So while some distilleries follow the regulations that allow them to use the appellation, others don’t, and label their product “whiskey from Tennessee,” or “corn whiskey.” You’re sure to encounter these and many more innovative appellations on a tour of the Tennessee Whiskey Trail, which takes you to distilleries of all shapes and sizes:
The state’s first legal moonshine distillery, Ole Smoky is leaving its mark on the Trail and the spirits industry as a whole. You’ll see authentic-working moonshine stills and take in the entire process from beginning to end, while the distillers will answer all your questions about the history and lore of “moonshining” in east Tennessee. They produce various flavors of shine as well as Ole Smoky Charred,
a super-smooth, aged spirit whiskey.
903 Parkway, Gatlinburg, TN 37738
Also located in downtown Gatlinburg, Sugarlands offers visitors tours of their barnhouse distillery, live music, a tasting room and gift shop. Their line of shine offers a myriad of flavors (including butterscotch), as well as their classic Silver Cloud and Jim Tom’s Signature Unaged Rye.
805 Parkway, Gatlinburg, TN 37738
They still follow the same family recipe for Doc’s corn and sugar shine as they did 100 years ago, but now they sell it at the family mercantile store in downtown Gatlinburg.
519 Parkway, Gatlinburg, TN 37738
Old Forge entered the market with their flagship moonshine called 1830 Original, a part of what will become their hand-forged Heritage Moonshine line. The Heritage Moonshine collection will be rounded out with both grain-forward and traditional flavored shines.
170 Old Mill Avenue, Pigeon Forge, TN 37868
This remote distillery is making authentic, small-batch, Tennessee Moonshine, Bourbon and Tennessee Whiskey from corn grown and stone-milled on a 300-acre working farm in Cannon County, Tennessee. Their still house is open for free tastings and tours, where you can learn more about the local history and heritage of whiskey making.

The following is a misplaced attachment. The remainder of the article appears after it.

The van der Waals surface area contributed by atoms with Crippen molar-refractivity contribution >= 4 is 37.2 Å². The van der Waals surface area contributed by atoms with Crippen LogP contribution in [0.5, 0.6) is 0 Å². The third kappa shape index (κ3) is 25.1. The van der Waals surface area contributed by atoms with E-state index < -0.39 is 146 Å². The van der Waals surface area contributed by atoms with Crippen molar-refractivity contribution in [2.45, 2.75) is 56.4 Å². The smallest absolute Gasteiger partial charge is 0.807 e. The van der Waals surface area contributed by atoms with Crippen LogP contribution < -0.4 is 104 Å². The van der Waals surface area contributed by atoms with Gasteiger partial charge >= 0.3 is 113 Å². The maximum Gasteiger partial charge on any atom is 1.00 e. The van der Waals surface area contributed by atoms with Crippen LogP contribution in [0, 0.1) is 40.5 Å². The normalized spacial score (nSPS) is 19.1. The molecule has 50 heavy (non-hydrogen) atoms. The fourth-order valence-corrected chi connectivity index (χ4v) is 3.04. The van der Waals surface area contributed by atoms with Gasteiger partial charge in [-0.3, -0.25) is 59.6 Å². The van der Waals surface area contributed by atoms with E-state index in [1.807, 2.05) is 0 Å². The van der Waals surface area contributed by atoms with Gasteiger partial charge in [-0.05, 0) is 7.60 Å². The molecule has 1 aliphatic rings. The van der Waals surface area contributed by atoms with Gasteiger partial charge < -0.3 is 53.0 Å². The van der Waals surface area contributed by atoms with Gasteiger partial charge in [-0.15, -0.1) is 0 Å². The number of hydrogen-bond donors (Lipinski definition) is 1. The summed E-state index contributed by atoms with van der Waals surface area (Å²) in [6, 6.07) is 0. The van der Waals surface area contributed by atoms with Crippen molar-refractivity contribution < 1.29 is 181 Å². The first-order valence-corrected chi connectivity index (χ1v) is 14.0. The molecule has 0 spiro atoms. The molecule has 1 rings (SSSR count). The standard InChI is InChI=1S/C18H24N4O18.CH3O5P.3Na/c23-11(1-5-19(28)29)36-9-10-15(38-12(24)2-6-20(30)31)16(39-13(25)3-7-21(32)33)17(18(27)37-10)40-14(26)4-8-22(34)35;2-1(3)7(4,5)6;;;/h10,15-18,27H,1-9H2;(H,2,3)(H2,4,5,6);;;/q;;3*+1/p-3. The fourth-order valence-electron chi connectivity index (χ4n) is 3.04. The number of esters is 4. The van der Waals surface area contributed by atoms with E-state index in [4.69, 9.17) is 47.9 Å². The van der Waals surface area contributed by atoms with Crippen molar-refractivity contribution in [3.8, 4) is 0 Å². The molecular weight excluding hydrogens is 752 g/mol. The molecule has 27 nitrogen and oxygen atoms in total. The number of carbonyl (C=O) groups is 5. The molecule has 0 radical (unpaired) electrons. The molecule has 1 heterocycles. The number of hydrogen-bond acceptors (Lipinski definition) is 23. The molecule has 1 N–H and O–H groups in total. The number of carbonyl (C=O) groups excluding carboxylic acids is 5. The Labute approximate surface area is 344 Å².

119 Mountain Spirits Lane, Woodbury, TN 37190
Makers of Roberson’s Tennessee Mellomoon and various flavors, including award-winning Caramel and unique Honey-Ginseng. Stop by for a visit and see a magnificent example of making moonshine first hand.
220 Piney Flats Road, Piney Flats, TN 37686
The second longest-running distillery in the State. Nestled in beautiful Cascade Hollow, George Dickel offers a No. 1, No. 8, No.12, Barrel Select, Hand Select, and Rye varietals hand-crafted by a team of 25 distillers, who you can observe on a tour of the grounds.
1950 Cascade Hollow Road, Tullahoma, TN 37388
Makers of the world’s top-selling whiskey. Offering daily tasting tours that set the bar of informative and entertaining. Purchase a bottle of your favorite whiskey at the White Rabbit Bottle Shop and have it engraved on site.
182 Lynchburg Highway, Lynchburg, TN 37352
Opened by Phil Prichard in 1997, Prichard’s has long been synonymous with premium Rums and stellar whiskies. Their varieties span the spectrum of flavor profiles, and you’re sure to find one you love.
11 Kelso Smithland Road, Kelso, TN 37348
*Not an associate of the Tennessee Whiskey Trail Guild
Please Don’t Drink and Drive!
If you are planning a tour of the Tennessee Whiskey Trail, be sure to assign a designated driver who won’t be participating in tastings; they can enjoy Tennessee’s finest whiskeys once you have safely returned to your Bluegreen resort.